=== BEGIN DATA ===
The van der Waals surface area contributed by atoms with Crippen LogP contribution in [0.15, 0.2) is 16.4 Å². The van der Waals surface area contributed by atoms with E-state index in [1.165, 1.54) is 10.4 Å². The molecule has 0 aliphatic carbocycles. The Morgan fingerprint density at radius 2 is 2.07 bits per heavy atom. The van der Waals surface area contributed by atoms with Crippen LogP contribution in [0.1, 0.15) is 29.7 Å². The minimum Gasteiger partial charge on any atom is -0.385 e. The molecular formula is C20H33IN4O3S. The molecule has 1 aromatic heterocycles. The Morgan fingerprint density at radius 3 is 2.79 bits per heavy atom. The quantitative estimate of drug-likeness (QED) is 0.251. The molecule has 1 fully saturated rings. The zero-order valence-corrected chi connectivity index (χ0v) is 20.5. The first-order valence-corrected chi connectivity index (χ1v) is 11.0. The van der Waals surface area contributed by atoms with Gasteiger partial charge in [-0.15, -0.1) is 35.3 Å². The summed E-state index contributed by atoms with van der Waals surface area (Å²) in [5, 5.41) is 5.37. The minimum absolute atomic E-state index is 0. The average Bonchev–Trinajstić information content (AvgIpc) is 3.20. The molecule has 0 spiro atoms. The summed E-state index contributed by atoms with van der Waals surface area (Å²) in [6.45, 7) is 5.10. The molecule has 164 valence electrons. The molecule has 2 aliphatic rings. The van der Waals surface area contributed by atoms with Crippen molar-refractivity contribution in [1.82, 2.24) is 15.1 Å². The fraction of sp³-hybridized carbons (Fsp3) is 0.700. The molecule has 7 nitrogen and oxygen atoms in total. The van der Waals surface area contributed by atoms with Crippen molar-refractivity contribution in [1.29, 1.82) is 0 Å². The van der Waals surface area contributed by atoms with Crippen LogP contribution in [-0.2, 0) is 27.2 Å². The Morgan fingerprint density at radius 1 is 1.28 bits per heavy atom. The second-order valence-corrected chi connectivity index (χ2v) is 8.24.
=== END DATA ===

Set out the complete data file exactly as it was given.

The van der Waals surface area contributed by atoms with Crippen LogP contribution in [0.15, 0.2) is 16.4 Å². The van der Waals surface area contributed by atoms with E-state index in [1.165, 1.54) is 10.4 Å². The molecule has 0 aliphatic carbocycles. The Morgan fingerprint density at radius 2 is 2.07 bits per heavy atom. The van der Waals surface area contributed by atoms with Crippen LogP contribution in [0.1, 0.15) is 29.7 Å². The minimum Gasteiger partial charge on any atom is -0.385 e. The molecular formula is C20H33IN4O3S. The molecule has 1 aromatic heterocycles. The Morgan fingerprint density at radius 3 is 2.79 bits per heavy atom. The quantitative estimate of drug-likeness (QED) is 0.251. The molecule has 1 fully saturated rings. The zero-order valence-corrected chi connectivity index (χ0v) is 20.5. The first-order valence-corrected chi connectivity index (χ1v) is 11.0. The van der Waals surface area contributed by atoms with Gasteiger partial charge in [-0.15, -0.1) is 35.3 Å². The summed E-state index contributed by atoms with van der Waals surface area (Å²) in [5, 5.41) is 5.37. The minimum absolute atomic E-state index is 0. The average Bonchev–Trinajstić information content (AvgIpc) is 3.20. The molecule has 0 spiro atoms. The summed E-state index contributed by atoms with van der Waals surface area (Å²) in [6.45, 7) is 5.10. The molecule has 164 valence electrons. The molecule has 2 aliphatic rings. The van der Waals surface area contributed by atoms with Crippen molar-refractivity contribution in [1.82, 2.24) is 15.1 Å². The fraction of sp³-hybridized carbons (Fsp3) is 0.700. The molecule has 7 nitrogen and oxygen atoms in total. The van der Waals surface area contributed by atoms with Crippen molar-refractivity contribution in [1.29, 1.82) is 0 Å². The van der Waals surface area contributed by atoms with Crippen LogP contribution in [-0.2, 0) is 27.2 Å². The Morgan fingerprint density at radius 1 is 1.28 bits per heavy atom. The second-order valence-corrected chi connectivity index (χ2v) is 8.24.